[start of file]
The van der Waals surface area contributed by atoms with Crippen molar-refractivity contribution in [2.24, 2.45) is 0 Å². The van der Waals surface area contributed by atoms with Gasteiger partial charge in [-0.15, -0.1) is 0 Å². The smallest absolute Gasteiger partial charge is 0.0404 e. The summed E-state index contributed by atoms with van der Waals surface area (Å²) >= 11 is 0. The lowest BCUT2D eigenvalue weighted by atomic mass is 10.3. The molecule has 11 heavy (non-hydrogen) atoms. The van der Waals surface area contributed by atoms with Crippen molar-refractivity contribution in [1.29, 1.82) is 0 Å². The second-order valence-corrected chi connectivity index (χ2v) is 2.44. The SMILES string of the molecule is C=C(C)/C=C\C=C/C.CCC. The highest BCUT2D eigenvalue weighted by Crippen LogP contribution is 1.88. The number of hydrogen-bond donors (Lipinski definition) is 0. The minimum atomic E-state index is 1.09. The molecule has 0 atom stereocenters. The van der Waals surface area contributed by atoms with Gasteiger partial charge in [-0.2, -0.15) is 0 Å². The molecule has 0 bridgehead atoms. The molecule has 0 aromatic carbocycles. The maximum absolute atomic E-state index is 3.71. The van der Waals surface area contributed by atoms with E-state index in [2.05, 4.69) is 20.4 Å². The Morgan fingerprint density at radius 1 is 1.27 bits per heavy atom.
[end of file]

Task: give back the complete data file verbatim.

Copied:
The van der Waals surface area contributed by atoms with Crippen molar-refractivity contribution in [2.24, 2.45) is 0 Å². The van der Waals surface area contributed by atoms with Gasteiger partial charge in [-0.15, -0.1) is 0 Å². The smallest absolute Gasteiger partial charge is 0.0404 e. The summed E-state index contributed by atoms with van der Waals surface area (Å²) >= 11 is 0. The lowest BCUT2D eigenvalue weighted by atomic mass is 10.3. The molecule has 11 heavy (non-hydrogen) atoms. The van der Waals surface area contributed by atoms with Crippen molar-refractivity contribution in [1.29, 1.82) is 0 Å². The second-order valence-corrected chi connectivity index (χ2v) is 2.44. The SMILES string of the molecule is C=C(C)/C=C\C=C/C.CCC. The highest BCUT2D eigenvalue weighted by Crippen LogP contribution is 1.88. The number of hydrogen-bond donors (Lipinski definition) is 0. The minimum atomic E-state index is 1.09. The molecule has 0 atom stereocenters. The van der Waals surface area contributed by atoms with Gasteiger partial charge in [-0.2, -0.15) is 0 Å². The molecule has 0 bridgehead atoms. The molecule has 0 aromatic carbocycles. The maximum absolute atomic E-state index is 3.71. The van der Waals surface area contributed by atoms with E-state index in [2.05, 4.69) is 20.4 Å². The Morgan fingerprint density at radius 1 is 1.27 bits per heavy atom.